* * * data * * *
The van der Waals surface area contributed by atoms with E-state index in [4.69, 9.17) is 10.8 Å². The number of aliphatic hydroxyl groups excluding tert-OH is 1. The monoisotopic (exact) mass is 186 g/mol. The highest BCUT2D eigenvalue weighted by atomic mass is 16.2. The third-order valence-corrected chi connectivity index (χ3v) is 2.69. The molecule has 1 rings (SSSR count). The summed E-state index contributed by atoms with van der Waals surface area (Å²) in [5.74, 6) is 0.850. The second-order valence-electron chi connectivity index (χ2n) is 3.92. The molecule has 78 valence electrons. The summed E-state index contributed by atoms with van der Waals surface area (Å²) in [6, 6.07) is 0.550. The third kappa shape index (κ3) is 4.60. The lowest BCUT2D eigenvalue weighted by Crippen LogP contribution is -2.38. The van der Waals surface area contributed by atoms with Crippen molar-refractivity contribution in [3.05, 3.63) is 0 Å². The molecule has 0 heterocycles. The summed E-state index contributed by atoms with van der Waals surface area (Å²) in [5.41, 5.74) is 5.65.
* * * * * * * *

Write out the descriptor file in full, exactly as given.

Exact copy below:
The van der Waals surface area contributed by atoms with E-state index in [4.69, 9.17) is 10.8 Å². The number of aliphatic hydroxyl groups excluding tert-OH is 1. The monoisotopic (exact) mass is 186 g/mol. The highest BCUT2D eigenvalue weighted by atomic mass is 16.2. The third-order valence-corrected chi connectivity index (χ3v) is 2.69. The molecule has 1 rings (SSSR count). The summed E-state index contributed by atoms with van der Waals surface area (Å²) in [5.74, 6) is 0.850. The second-order valence-electron chi connectivity index (χ2n) is 3.92. The molecule has 78 valence electrons. The summed E-state index contributed by atoms with van der Waals surface area (Å²) in [6, 6.07) is 0.550. The third kappa shape index (κ3) is 4.60. The lowest BCUT2D eigenvalue weighted by Crippen LogP contribution is -2.38. The van der Waals surface area contributed by atoms with Crippen molar-refractivity contribution in [3.05, 3.63) is 0 Å². The molecule has 0 heterocycles. The summed E-state index contributed by atoms with van der Waals surface area (Å²) in [5.41, 5.74) is 5.65.